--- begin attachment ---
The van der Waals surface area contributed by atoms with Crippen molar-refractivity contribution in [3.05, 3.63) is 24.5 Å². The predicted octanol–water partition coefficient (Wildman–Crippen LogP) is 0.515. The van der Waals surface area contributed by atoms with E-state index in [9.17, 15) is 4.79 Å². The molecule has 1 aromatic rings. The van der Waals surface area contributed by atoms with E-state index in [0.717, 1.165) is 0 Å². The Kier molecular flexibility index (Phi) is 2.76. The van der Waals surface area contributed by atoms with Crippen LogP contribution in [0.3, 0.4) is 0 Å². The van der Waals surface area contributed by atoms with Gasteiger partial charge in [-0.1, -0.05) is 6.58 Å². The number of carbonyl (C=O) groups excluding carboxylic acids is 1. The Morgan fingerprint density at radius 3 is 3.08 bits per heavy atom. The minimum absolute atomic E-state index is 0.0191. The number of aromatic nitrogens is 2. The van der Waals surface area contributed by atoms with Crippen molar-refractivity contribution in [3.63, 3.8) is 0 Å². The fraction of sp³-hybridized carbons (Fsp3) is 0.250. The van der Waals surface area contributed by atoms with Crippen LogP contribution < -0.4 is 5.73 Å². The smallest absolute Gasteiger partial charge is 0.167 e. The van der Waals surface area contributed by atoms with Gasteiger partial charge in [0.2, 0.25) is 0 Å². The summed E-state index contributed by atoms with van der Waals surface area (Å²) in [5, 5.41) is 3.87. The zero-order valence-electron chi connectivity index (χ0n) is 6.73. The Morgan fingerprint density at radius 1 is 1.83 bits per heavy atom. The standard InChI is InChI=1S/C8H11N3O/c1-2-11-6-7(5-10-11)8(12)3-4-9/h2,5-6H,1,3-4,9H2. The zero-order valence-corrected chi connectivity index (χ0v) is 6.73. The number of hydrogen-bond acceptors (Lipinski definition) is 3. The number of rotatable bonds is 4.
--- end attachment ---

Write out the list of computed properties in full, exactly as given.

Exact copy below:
The van der Waals surface area contributed by atoms with Crippen molar-refractivity contribution in [3.05, 3.63) is 24.5 Å². The predicted octanol–water partition coefficient (Wildman–Crippen LogP) is 0.515. The van der Waals surface area contributed by atoms with E-state index in [9.17, 15) is 4.79 Å². The molecule has 1 aromatic rings. The van der Waals surface area contributed by atoms with E-state index in [0.717, 1.165) is 0 Å². The Kier molecular flexibility index (Phi) is 2.76. The van der Waals surface area contributed by atoms with Crippen LogP contribution in [0.3, 0.4) is 0 Å². The van der Waals surface area contributed by atoms with Gasteiger partial charge in [-0.1, -0.05) is 6.58 Å². The number of carbonyl (C=O) groups excluding carboxylic acids is 1. The Morgan fingerprint density at radius 3 is 3.08 bits per heavy atom. The minimum absolute atomic E-state index is 0.0191. The number of aromatic nitrogens is 2. The van der Waals surface area contributed by atoms with Crippen molar-refractivity contribution in [3.63, 3.8) is 0 Å². The fraction of sp³-hybridized carbons (Fsp3) is 0.250. The van der Waals surface area contributed by atoms with Crippen LogP contribution < -0.4 is 5.73 Å². The smallest absolute Gasteiger partial charge is 0.167 e. The van der Waals surface area contributed by atoms with Gasteiger partial charge in [0.2, 0.25) is 0 Å². The summed E-state index contributed by atoms with van der Waals surface area (Å²) in [5, 5.41) is 3.87. The zero-order valence-electron chi connectivity index (χ0n) is 6.73. The Morgan fingerprint density at radius 1 is 1.83 bits per heavy atom. The standard InChI is InChI=1S/C8H11N3O/c1-2-11-6-7(5-10-11)8(12)3-4-9/h2,5-6H,1,3-4,9H2. The zero-order valence-corrected chi connectivity index (χ0v) is 6.73. The number of hydrogen-bond acceptors (Lipinski definition) is 3. The number of rotatable bonds is 4.